In China, Visit Your Elders ... Or Else!
Over the river and through the woods to Grandmother's house we go.
So, be a dear and pay the ol' gal a visit. Grandma doesn't want to drag your sorry butt to court.
And we're talking Chinese court.
Chinese authorities, never ones for subtlety, are considering a law to make visiting elderly parents and grandparents compulsory. And you do not want to mess with Chinese authorities.
In other words ... My Granny, what big teeth you have.
China Daily reports under the proposed law "elderly people who are ignored by their children can go to a court to claim their legal rights to be physically looked after." This would be the first amendment to China's law on Protection of the Rights and Interests of the Aged since it came into effect in 1996.
Elders are important in traditional Chinese culture. Current Chinese law encourages local governments to give pensions to people 80 and older and offer free medical care to the elderly.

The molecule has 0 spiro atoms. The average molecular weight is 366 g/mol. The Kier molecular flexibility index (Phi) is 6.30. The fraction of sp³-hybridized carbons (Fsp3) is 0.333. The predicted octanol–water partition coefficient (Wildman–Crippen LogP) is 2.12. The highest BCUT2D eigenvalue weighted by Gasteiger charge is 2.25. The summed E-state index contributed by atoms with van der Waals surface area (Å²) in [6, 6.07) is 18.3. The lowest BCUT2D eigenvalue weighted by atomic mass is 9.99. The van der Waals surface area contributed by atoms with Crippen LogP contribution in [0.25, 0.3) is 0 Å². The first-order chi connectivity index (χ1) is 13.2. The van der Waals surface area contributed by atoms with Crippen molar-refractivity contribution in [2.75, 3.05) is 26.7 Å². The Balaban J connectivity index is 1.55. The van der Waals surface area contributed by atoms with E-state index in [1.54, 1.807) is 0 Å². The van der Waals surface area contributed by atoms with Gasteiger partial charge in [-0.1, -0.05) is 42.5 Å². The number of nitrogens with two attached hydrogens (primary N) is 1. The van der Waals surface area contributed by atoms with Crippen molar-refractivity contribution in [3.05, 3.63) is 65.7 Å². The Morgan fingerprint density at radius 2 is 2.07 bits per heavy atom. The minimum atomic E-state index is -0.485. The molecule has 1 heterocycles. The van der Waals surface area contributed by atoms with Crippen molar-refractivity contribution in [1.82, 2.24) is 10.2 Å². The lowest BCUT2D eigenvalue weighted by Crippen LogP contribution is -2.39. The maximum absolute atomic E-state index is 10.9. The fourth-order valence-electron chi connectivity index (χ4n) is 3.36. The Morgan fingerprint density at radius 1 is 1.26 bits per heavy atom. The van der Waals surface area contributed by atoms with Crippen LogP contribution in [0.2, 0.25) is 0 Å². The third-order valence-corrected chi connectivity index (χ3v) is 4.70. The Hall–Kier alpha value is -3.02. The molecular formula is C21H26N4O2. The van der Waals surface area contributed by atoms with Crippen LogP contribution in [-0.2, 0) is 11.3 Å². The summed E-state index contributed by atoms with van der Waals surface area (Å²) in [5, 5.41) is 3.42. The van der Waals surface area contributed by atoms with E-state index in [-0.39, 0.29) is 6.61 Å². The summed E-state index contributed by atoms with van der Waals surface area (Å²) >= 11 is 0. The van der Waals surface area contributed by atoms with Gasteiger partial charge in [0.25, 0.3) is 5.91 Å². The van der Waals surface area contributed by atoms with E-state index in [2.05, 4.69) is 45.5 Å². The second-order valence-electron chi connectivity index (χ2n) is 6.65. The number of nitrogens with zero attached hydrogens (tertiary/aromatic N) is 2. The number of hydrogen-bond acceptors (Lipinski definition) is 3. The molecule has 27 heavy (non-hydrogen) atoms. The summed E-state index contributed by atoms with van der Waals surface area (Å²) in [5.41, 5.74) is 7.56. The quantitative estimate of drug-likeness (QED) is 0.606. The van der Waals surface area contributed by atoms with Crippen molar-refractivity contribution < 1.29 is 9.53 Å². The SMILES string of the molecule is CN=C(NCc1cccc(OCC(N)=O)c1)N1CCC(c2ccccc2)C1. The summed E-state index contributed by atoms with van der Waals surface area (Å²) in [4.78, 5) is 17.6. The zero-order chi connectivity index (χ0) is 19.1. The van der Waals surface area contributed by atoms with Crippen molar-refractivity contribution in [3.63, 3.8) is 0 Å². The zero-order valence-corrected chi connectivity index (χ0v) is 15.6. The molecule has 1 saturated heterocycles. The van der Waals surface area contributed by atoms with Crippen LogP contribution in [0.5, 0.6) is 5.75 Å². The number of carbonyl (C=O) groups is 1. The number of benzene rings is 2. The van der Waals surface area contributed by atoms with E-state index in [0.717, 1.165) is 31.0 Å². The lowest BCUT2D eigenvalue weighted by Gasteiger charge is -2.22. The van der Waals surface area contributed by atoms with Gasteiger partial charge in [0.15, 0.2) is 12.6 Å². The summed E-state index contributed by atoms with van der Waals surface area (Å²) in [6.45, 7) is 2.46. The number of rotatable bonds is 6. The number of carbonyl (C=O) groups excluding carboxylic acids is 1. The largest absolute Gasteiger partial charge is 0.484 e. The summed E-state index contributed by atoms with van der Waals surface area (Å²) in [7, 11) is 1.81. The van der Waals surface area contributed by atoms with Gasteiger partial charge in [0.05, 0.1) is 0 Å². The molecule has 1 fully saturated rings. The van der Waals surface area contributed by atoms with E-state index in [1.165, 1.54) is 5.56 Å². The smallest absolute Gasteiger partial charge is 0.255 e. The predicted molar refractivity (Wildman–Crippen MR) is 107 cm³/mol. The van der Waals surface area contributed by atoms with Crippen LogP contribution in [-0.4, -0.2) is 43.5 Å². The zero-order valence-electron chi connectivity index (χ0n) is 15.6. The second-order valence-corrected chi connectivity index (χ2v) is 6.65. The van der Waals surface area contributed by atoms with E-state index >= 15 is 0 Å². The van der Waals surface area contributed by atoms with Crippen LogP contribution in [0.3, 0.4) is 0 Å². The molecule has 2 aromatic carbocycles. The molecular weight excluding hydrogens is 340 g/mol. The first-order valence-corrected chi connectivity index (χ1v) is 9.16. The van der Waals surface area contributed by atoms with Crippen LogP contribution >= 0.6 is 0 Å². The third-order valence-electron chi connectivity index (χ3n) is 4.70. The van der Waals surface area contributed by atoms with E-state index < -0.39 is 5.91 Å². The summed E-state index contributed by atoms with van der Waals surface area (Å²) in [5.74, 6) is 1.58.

It is seen as a moral requirement in China for people to care for their aged parents and grandparents. Apparently, a lot Chinese people are starting to defy that tradition.
That's a problem in the most populated country in the world. By the end of 2009, China Daily reports, 167 million people were older than 60 and nearly 19 million were older than 80. More than half of the people 60 and older in China live alone, and, in the cities, that number shoots up to 70 percent.
Still, can you really require people to take care of their parents and grandparents?
"It is impossible to carry out the compulsory requirement to visit elderly family members because it violates personal liberty," Qian Jun, a Beijing-based lawyer, tells China Daily. "It would be better to strengthen moral education than to force people to do something legally."
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